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PADACS Rubata Keyboard review: PADACS Rubata Keyboard

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The Good Integrates solid keyboard to the iPad seamlessly. Good battery life. Excellent dedicated keys.

The Bad Makes the iPad quite bulky. Delete key is quite small. Screen tilt position isn't fixed.

The Bottom Line PADACS' Rubata Keyboard is the best iPad keyboard we've seen yet. It's not perfect, but if you're after a productivity boost for the normally consumption-centric iPad, it's a good option.

8.7 Overall

Review Sections

Design

Tablets, by design, don't come with keyboards built in. If you're just consuming content, whether it's (largely non-Flash) websites, video or music, this isn't a huge problem, but if you want to do some serious typing work, the inherent difficulties of onscreen keyboards soon become apparent.

PADACS' Rubata Keyboard combines a soft leather folio style case with an inbuilt keyboard on the inner flap. This isn't PADACS first stab at a keyboard iPad case; the cheaper Toccata Keyboard (AU$89.95) does the same thing, but it has a soft rubber keyboard that's a bit weird to type on, especially as the apostrophe key is placed down near the space bar. The Rubata's key layout is much more traditional, with a set of iPad-specific keys for search, home, selection and iPod music playback built into the top row.

If there's a design downside to the Rubata, it's that it adds a fair amount of bulk to the iPad. With the iPad placed inside it, the Rubata case is more than three times as thick as a naked iPad and at 583g, it's nearly as heavy again as the iPad is itself.

Features

The Rubata keyboard connects to the iPad (or technically any other Bluetooth capable device) via Bluetooth, with a simple pairing mechanism and passkey to enter. PADACS rates the Lithium Ion battery within the Rubata as being capable of up to 72 hours of use between charges, although it's not clear whether that's 72 hours of constant keystrokes or not. Charging is via a microUSB cable supplied in the Rubata box.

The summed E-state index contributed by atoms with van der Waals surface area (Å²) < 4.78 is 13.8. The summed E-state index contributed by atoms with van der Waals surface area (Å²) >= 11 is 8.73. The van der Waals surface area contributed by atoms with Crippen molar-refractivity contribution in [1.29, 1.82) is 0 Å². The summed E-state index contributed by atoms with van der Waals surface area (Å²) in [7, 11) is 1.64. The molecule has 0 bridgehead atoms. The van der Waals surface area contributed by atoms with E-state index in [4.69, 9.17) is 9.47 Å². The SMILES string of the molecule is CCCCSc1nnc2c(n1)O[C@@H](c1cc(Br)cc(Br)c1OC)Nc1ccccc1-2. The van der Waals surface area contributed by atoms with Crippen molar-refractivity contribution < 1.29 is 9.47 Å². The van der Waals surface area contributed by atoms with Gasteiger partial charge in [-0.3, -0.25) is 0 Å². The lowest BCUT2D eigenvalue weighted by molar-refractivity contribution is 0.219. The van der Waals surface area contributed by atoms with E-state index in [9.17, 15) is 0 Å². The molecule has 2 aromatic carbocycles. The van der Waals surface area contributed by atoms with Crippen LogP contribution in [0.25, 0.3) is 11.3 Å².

Performance

Adding a keyboard to an iPad does change the way you use it, and most (but not all) apps are bright enough to omit the onscreen keyboard if there's an external unit in play. This does make the Rubata a decent productivity tool, as you can see more of a document while you're working on it, as well as do some limited movement around with the cursor keys. Our only real problem with the Rubata keyboard came about when we made mistakes, as the delete key is on the small side. If you never make mistakes it's not going to be a worry, but we intermittently hit the forward slash key when we meant to fix things up.

The other catch with the Rubata is that there's no fixed position for the screen tilt with an iPad placed inside. On a desk this isn't too much of an issue because gravity will force the screen tilt to hold anyway, but if you're using it on your lap it can slide around. A fixed piece of velcro or a more solid dedicated slot for the case bottom to sit in would have fixed this particular issue.

Conclusion

If you're a heavy iPad user who types a lot but can't get on with the onscreen keyboard, the Rubata is good value. There's still room for improvement without a doubt, but it works well as long as you can deal with the extra heft of the case and the slightly less than optimal fit if you use it on your lap.

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